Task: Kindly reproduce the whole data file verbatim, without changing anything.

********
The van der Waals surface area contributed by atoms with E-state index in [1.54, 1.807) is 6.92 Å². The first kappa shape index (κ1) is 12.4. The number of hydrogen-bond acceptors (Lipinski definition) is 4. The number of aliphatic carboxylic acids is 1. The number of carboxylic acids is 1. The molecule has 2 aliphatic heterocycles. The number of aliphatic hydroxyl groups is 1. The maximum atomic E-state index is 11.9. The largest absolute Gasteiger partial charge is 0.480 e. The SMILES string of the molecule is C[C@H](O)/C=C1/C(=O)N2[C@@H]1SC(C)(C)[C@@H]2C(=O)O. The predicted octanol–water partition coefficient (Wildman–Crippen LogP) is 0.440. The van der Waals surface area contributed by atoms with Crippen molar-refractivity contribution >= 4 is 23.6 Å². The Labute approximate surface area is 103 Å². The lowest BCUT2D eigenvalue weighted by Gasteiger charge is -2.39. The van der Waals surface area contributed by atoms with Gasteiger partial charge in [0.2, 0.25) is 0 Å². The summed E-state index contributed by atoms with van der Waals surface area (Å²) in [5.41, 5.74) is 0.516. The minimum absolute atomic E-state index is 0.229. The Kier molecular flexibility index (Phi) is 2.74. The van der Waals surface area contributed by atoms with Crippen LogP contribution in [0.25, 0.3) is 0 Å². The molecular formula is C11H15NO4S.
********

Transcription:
The van der Waals surface area contributed by atoms with E-state index in [1.54, 1.807) is 6.92 Å². The first kappa shape index (κ1) is 12.4. The number of hydrogen-bond acceptors (Lipinski definition) is 4. The number of aliphatic carboxylic acids is 1. The number of carboxylic acids is 1. The molecule has 2 aliphatic heterocycles. The number of aliphatic hydroxyl groups is 1. The maximum atomic E-state index is 11.9. The largest absolute Gasteiger partial charge is 0.480 e. The SMILES string of the molecule is C[C@H](O)/C=C1/C(=O)N2[C@@H]1SC(C)(C)[C@@H]2C(=O)O. The predicted octanol–water partition coefficient (Wildman–Crippen LogP) is 0.440. The van der Waals surface area contributed by atoms with Crippen molar-refractivity contribution >= 4 is 23.6 Å². The Labute approximate surface area is 103 Å². The lowest BCUT2D eigenvalue weighted by Gasteiger charge is -2.39. The van der Waals surface area contributed by atoms with Gasteiger partial charge in [0.2, 0.25) is 0 Å². The summed E-state index contributed by atoms with van der Waals surface area (Å²) in [5.41, 5.74) is 0.516. The minimum absolute atomic E-state index is 0.229. The Kier molecular flexibility index (Phi) is 2.74. The van der Waals surface area contributed by atoms with Crippen LogP contribution in [0.25, 0.3) is 0 Å². The molecular formula is C11H15NO4S.